Here’s what we’re going to cover
Many patients over the years have described to me how they feel so much better after having a colonoscopy. I’m not surprised, and neither should you be, because there is a very logical reason for this.
Feeling better after a colonoscopy doesn’t happen to everyone, but so many people have mentioned it to me that I felt compelled to do this video. So why does it happen?
Why Does this Happen?
It wasn’t the colonoscopy or anything that the doctor did. But it also wasn’t an accident. You felt better because of something that you did. And some things that you didn’t do that you normally do every day.
It was all about the prep for the colonoscopy.
If you’ve had a colonoscopy, then you know what I’m talking about. It’s that super fun experience where you drink a bunch of stuff that makes you sit on the toilet all day.
But that’s not all. You also stopped eating for a day or two.
So you are basically on a fast, and you are completely cleaning out your colon and your entire digestive system.
How many other times in your life have you done that?
Probably not many.
But that process can help you feel a ton better, because now you’re not reacting to anything that you eat, because you aren’t eating. AND, there’s no food sitting in your digestive tract from a day or two ago. So your digestive system can take a little break get some recovery time in.
Of course, that isn’t sustainable, because you need to eat eventually.
Does It Reset My Microbiome?
And although you cleared yourself out, it’s not nearly as thorough as you think. It’s only a visual clearing out. It’s not a complete erasing and reset of the microbiome in your digestive system. It’s still there, although it does take a few days for it to rebuild.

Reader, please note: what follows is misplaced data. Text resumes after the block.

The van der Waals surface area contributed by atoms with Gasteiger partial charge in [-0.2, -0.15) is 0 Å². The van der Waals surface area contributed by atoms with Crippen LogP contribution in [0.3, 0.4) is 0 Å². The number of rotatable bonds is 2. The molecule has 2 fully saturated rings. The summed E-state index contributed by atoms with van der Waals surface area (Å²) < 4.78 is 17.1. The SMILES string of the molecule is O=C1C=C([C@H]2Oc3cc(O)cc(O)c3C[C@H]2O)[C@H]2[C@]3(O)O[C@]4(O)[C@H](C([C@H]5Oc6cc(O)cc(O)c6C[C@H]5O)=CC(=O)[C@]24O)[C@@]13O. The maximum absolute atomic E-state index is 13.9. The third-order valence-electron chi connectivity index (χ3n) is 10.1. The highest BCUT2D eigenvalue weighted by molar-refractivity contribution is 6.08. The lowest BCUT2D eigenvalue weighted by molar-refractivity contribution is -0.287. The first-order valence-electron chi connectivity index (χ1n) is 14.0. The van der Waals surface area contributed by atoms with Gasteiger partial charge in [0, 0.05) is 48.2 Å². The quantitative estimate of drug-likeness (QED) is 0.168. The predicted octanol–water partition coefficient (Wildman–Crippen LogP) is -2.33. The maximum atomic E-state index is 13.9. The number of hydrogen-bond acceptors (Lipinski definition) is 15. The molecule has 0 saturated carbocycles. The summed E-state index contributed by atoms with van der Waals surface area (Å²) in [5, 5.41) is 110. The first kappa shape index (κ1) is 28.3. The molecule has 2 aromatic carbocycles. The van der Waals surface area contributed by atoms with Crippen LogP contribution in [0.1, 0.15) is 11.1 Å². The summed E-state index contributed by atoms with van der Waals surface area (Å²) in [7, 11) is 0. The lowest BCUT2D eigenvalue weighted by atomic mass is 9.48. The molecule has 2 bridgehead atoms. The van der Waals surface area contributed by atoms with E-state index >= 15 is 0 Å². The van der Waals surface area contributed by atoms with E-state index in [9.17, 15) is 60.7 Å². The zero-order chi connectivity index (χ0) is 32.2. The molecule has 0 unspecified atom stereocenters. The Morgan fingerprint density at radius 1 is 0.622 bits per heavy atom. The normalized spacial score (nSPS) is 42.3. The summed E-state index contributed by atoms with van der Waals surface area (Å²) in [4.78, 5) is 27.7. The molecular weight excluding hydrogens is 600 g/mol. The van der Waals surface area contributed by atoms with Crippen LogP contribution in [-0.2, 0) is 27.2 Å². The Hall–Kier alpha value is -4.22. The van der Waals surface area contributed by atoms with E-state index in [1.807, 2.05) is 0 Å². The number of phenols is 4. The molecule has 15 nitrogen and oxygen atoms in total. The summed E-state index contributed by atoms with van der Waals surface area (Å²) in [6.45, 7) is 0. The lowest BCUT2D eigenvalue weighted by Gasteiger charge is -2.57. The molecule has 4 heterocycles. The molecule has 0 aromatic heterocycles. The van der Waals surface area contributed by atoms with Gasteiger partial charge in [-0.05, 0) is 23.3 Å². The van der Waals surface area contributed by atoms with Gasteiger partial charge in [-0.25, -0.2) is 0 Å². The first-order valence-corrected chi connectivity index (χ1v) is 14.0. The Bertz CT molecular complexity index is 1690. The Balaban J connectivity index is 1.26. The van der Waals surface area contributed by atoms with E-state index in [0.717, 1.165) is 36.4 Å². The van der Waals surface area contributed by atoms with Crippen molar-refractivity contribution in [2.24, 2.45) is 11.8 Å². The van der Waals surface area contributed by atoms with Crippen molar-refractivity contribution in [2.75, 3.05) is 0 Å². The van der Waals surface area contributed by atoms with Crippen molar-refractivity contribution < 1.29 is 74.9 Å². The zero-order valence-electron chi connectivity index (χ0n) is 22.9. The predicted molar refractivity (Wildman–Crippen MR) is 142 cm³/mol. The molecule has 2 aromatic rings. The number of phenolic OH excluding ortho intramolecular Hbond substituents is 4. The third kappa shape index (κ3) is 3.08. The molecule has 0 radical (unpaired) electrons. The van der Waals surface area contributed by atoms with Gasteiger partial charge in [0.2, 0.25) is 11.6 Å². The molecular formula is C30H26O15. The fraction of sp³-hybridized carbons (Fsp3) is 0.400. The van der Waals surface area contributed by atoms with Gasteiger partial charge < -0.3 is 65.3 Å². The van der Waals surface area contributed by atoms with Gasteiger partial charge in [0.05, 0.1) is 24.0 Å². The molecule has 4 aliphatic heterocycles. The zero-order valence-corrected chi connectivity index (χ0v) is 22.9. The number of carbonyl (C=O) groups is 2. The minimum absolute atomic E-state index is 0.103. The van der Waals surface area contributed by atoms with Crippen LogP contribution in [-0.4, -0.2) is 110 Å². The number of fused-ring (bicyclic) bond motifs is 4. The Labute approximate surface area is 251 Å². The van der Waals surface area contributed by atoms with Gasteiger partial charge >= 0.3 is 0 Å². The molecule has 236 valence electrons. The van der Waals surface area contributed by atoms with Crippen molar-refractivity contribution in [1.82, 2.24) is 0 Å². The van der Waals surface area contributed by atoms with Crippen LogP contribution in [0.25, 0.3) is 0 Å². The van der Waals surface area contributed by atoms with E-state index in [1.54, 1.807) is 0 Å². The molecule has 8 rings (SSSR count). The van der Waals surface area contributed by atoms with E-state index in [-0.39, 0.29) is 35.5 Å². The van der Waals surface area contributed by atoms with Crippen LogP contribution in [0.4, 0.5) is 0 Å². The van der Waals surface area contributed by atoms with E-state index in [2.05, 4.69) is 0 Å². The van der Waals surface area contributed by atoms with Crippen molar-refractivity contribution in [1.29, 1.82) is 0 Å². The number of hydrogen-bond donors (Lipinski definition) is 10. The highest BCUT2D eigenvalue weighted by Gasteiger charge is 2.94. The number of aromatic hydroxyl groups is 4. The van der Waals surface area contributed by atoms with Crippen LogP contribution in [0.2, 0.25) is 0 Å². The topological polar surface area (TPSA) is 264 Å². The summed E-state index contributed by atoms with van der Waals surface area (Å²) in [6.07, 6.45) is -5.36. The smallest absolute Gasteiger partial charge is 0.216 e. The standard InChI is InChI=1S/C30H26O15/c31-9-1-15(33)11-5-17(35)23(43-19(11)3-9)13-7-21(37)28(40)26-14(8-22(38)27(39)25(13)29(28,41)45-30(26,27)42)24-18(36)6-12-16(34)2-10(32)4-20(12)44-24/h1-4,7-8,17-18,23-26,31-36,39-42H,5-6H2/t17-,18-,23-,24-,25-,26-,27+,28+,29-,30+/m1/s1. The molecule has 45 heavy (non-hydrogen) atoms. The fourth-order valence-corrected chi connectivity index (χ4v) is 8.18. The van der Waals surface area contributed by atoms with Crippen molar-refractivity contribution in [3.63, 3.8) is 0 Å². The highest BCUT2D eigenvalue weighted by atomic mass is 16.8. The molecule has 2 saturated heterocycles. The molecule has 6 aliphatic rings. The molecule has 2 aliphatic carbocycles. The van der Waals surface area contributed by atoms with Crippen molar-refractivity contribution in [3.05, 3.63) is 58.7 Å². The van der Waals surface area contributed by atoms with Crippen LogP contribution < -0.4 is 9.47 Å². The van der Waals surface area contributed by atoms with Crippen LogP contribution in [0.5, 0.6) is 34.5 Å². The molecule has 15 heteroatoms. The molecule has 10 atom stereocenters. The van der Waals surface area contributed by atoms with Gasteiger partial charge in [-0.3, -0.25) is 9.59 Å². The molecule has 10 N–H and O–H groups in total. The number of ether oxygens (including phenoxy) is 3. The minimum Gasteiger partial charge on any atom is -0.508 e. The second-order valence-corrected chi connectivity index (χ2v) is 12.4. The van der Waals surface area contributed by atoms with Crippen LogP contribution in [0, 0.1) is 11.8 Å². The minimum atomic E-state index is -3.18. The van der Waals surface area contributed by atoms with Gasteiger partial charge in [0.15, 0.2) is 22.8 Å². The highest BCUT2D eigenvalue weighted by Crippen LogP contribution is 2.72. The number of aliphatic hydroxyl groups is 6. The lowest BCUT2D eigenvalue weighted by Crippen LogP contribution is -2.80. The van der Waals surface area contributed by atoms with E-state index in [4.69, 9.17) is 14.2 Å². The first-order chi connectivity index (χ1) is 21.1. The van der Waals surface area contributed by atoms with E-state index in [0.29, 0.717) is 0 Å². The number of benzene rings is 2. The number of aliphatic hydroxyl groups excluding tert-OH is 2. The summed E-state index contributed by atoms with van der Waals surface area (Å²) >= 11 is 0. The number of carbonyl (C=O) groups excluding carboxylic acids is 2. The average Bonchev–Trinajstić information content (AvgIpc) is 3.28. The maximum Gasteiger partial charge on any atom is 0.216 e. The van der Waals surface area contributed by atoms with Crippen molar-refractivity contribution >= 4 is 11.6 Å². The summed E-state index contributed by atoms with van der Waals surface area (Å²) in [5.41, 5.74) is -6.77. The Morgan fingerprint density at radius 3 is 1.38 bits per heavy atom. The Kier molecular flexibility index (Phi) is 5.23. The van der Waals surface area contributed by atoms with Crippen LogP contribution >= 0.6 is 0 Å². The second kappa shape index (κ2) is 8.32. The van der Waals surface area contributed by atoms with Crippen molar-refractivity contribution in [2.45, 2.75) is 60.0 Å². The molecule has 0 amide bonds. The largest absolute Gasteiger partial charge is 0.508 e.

So you might feel a whole lot better for a few days or even a week or two. But it doesn’t last.
However, it’s still a good sign.
It means that your digestive system is perfectly capable of recovering once you get the right kind of help figuring out why you feel this way.
That help usually does not arrive in the form of a colonoscopy. A colonoscopy is mostly a tool of investigation, and is certainly not a tool to treat the symptoms of IBS.
Your gastroenterologist has done their job. But if they didn’t find much more than a polyp or some inflammation, now you need an IBS specialist. And that’s why I created the specialty in 2005, because there weren’t any places for people like you to go. And we work with people all over the US and the world via telehealth, so you can take advantage of our experience from anywhere.
So don’t just be satisfied with feeling better for a week or two after your colonoscopy. There is a solution that is much longer lasting than that. And that goes for those of you who didn’t feel any better after the colonoscopy too.
Dr. Wangen is the founder and medical director of the IBS Treatment Center, the award winning author of two books, and a nationally recognized speaker on digestive disorders. He has been on ABC, NBC, and Fox as well as public radio, and was named one of Seattle’s Top Doctors by Seattle Magazine.